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Variables are automatically rounded off in perl

by Anonymous Monk
on Jul 21, 2016 at 06:37 UTC ( #1168204=perlquestion: print w/replies, xml ) Need Help??

Anonymous Monk has asked for the wisdom of the Perl Monks concerning the following question:

$hash->{TGT}=3335.9999999999995; print $hash->{TGT}; Actual Result:- 3336 Excepted Result:- 3335.9999999999995
  • Comment on Variables are automatically rounded off in perl

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Re: Variables are automatically rounded off in perl
by AnomalousMonk (Bishop) on Jul 21, 2016 at 07:03 UTC
Re: Variables are automatically rounded off in perl
by syphilis (Archbishop) on Jul 21, 2016 at 07:35 UTC
    Yes - I think this is generally considered to be a perl bug. (That's how I, at least, regard it.)
    If perl's nvtype is 'double', perl will print floating point values rounded to 15 decimal digits - whereas the correct thing would be to round them to 17 decimal digits.
    Hence the surprising result that you see.

    Perl will correctly tell you that 3336.0 != 3335.9999999999995, yet will print both of those values identically (as 3336) ... which is rather absurd.

    If you want to see the values rounded to 17 decimal digits then the best solution currently is to printf() 17 decimal digits - eg:
    printf "%.16e\n", 3335.9999999999995;
    Cheers,
    Rob

      It is not a bug that Perl rounds the display of numeric values to a number of digits that is fewer than the number of digits of precision that the internal floating point format achieves. It is an intentional feature due to the fact that you get even more complaints when a computation should yield 1/100 but the result gets displayed as "0.01000000000000002" (than the number of complaints for such not being "== 0.01").

      Over time there have been adjustments as to how much difference there should be between the precision of the local floating point format vs. precision of Perl's display of numbers. But the (non-zero) difference should remain.

      Wanting to see about 17 '9's or '0's near the end of a displayed number indicates a rather unrealistic expectation. 15 digits of accuracy is more than enough to notice that somebody misplaced a single grain of sand from your enormous beach. It is not important to inform a human that a single grain of sand was lost from the beach. The vast majority of situations are such that the loss of a single grain of sand from the beach is utterly insignificant. If you are in one of those rarefied situations where the exact number of grains of sand on your huge beach must not be off by even 1, then you shouldn't just be using mundane floating point.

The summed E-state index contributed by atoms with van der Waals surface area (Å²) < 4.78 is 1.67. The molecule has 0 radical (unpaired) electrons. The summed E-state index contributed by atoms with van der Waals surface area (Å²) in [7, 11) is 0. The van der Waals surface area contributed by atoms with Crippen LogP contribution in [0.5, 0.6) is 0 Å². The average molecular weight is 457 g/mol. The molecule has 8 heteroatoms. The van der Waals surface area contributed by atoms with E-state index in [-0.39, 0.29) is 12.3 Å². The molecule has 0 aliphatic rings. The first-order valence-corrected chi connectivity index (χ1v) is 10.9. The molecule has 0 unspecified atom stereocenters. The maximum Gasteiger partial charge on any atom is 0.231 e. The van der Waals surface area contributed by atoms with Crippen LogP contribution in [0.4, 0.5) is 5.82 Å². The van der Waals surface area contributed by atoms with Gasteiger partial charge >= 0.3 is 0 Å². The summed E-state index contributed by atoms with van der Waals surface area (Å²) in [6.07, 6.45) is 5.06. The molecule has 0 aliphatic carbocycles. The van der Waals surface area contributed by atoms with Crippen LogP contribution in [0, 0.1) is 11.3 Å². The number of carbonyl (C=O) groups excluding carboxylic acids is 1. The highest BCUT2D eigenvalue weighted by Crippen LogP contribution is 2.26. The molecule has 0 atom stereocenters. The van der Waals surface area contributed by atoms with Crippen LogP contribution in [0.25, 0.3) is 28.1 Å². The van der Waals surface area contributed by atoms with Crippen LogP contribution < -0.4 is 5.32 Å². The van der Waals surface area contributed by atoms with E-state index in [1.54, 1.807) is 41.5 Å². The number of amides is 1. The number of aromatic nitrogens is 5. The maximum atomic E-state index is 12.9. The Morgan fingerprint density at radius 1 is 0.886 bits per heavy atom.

- tye        

        It is not a bug that Perl rounds the display of numeric values to a number of digits that is fewer than the number of digits of precision that the internal floating point format achieves

        It depends upon how you measure that "number of digits".
        Sure - if you allow more than 15 decimal digits then you lose the guarantee that different strings will assign different values. (It's possible that 2 different 16-digit strings will assign to the same value.)
        But there are a vast number of values that cannot be assigned if you restrict yourself to 15 decimal digits.
        To be able to assign each and every value you need 17 decimal digits, minimum.

        To me the sane thing is to have print() deliver a value that, when assigned back to a scalar, will result in the same value.

        I think the following is rather pathetic:
        C:\>perl -le "print sqrt(3);" 1.73205080756888 C:\>perl -le "print 'WTF' if 1.73205080756888 != sqrt(3);" WTF
        Why do we have to put up with that sort of anomaly when it could be eradicated by simply providing just *2* more digits of precision ?
        Is 17 decimal digits really that much more unreadable than 15 digits ?

        you get even more complaints when a computation should yield 1/100 but the result gets displayed as "0.01000000000000002"

        I don't think that's the right example.
        For me, I have to request 18 decimal digits of precision to get the trailing "2", and being surprised by that sort of result when more than 17 digits have been requested is a "user bug".
        The "correct" precision is 17 decimal digits - not 18.
        C:\>perl -le "printf '%.16e', 1/100" 1.0000000000000000e-002 C:\>perl -le "printf '%.17e', 1/100" 1.00000000000000002e-002
        A better example is:
        C:\>perl -le "printf '%.16e', 0.1" 1.0000000000000001e-001
        This happens because 0.10000000000000001 and 0.1 have the same internal floating point representation, and that representation is closer to 0.10000000000000001 than 0.1.
        I actually don't have any problem with that - but if we want to avoid such surprising results, there's a more refined way of dealing with this type of issue than simply getting the chainsaw out and hacking the tail off everything.